Pre-Game Rituals

What do you do before a show?

Most improvisers chat and have a beer or two.  But some teams have specific rituals that lead up to a performance.  Turns out, those habits can put us in the proper mindset to succeed.

When you make something a habit, it moves from the conscious part of your brain (the pre-frontal cortex), to a less conscious part (the basil ganglia).

That less conscious part regulates stuff like breathing and swallowing.  It’s stuff you do without thinking.  Whether that’s smoking a cigarette after a meal or running five miles every morning or driving to work, the habit requires little thought.  You’ve drilled it so many times, you don’t think.

Ever wonder why you keep making the same kind of mistakes on stage?  They’ve become a habit.  To reverse that, you have to make the unconscious act conscious, change it, then make it a habit.

This article from “Psychology Today” talks more about how your brain acts when you make something a habit.  It also makes a compelling argument that our pre-show rituals can set us up to perform better on stage.

With Whiskey Rebellion, we huddled before every show and one person was designated the “Creedmaster.”  We’d close our eyes and listen to the Creedmaster as he spoke whatever words of encouragement or love or support or inspiration he had.  When the creed was finished, we’d be ready to play – unified in spirit.

I can also think of a particularly bad show one of my teams had at an improv festival.  Usually, a festival atmosphere heightens any team rituals you have.  The environment and stage are unfamiliar, so you cling more tightly to your friends.  But before one festival performance, we were backstage in some sort of carpentry workshop.  No matter how much I tried to get us to focus on one another, my friends were more concerned with doing bits with screwdrivers or hammers or saws.  We weren’t remotely close to our normal pre-show habits.  And the show was abysmal.  Maybe it’s too much to blame a bad show on scatterbrained pre-show hijinks, but I don’t think it’s that far-fetched.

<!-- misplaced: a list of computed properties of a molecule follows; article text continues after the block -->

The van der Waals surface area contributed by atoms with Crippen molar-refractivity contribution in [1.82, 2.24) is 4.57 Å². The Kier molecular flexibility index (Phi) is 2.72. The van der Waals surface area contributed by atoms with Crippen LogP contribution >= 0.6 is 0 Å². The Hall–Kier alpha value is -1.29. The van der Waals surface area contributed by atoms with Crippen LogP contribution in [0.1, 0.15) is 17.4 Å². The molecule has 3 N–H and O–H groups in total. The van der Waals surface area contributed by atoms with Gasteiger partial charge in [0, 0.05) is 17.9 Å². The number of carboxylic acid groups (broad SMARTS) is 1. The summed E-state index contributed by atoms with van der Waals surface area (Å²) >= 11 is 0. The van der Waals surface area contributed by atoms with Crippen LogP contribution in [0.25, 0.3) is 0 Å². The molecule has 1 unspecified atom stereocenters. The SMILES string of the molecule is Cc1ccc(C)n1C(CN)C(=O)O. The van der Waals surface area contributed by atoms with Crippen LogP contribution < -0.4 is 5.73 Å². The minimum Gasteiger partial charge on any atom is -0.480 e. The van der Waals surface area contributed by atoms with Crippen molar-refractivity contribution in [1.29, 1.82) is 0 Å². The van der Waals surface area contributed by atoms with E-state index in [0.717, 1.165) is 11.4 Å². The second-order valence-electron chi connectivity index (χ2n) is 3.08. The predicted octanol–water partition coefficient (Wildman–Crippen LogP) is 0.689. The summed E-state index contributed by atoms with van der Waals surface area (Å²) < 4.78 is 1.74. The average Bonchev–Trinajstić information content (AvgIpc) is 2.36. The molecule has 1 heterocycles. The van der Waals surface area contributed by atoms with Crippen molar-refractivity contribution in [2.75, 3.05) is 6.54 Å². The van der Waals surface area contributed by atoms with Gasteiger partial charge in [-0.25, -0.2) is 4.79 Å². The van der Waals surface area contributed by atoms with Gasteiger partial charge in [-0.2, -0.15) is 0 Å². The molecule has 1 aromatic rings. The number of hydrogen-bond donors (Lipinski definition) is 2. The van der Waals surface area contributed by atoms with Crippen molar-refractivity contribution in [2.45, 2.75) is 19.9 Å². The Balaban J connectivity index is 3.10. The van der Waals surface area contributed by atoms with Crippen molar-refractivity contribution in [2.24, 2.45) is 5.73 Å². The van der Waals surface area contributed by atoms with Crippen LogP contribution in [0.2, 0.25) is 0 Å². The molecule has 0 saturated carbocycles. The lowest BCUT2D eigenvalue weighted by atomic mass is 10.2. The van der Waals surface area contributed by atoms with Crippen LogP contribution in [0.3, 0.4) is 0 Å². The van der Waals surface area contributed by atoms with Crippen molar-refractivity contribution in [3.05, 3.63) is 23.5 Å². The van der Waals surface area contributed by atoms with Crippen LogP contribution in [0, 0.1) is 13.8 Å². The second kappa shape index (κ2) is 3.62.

If you’re lucky enough to catch a TJ & Dave show at iO Chicago, pay attention to what those guys do before a show.  TJ always stretches in the hallway.  Then Dave arrives.  They say something to each other and smile.  They take the stage to one of two songs (this or this).  They hit the stage before the song ends and they wait patiently for the song to finish.  TJ shields the light from his eyes and does a sweep of the audience, looking and smiling at the sell-out crowd.  They don’t bother getting a suggestion.  There’s a brief intro and then they say, “Trust us, this is all made up.”  The lights go down, and when they come up, they just look at each other, looking for a clue to start the show.  So it begins.  Week in, week out.

Because that show usually sells out, I haven’t seen it in a while, but when I do catch it, I notice those pre-show habits haven’t changed in years.  They are consistently one of the best shows available in Chicago.

This is not to say that getting your team to chant a thing or meditate or set a cat on fire each week will suddenly make you great.  But having team rituals and individual pre-show habits are things you can do without thinking.  That frees up the “thinking” part of your brain to play.

In time, you may get so good at improvising that your “habit” becomes excellent scenework.  Because those really good improvisers never really look like they’re trying, do they?  They’re not.  Habits take care of themselves.

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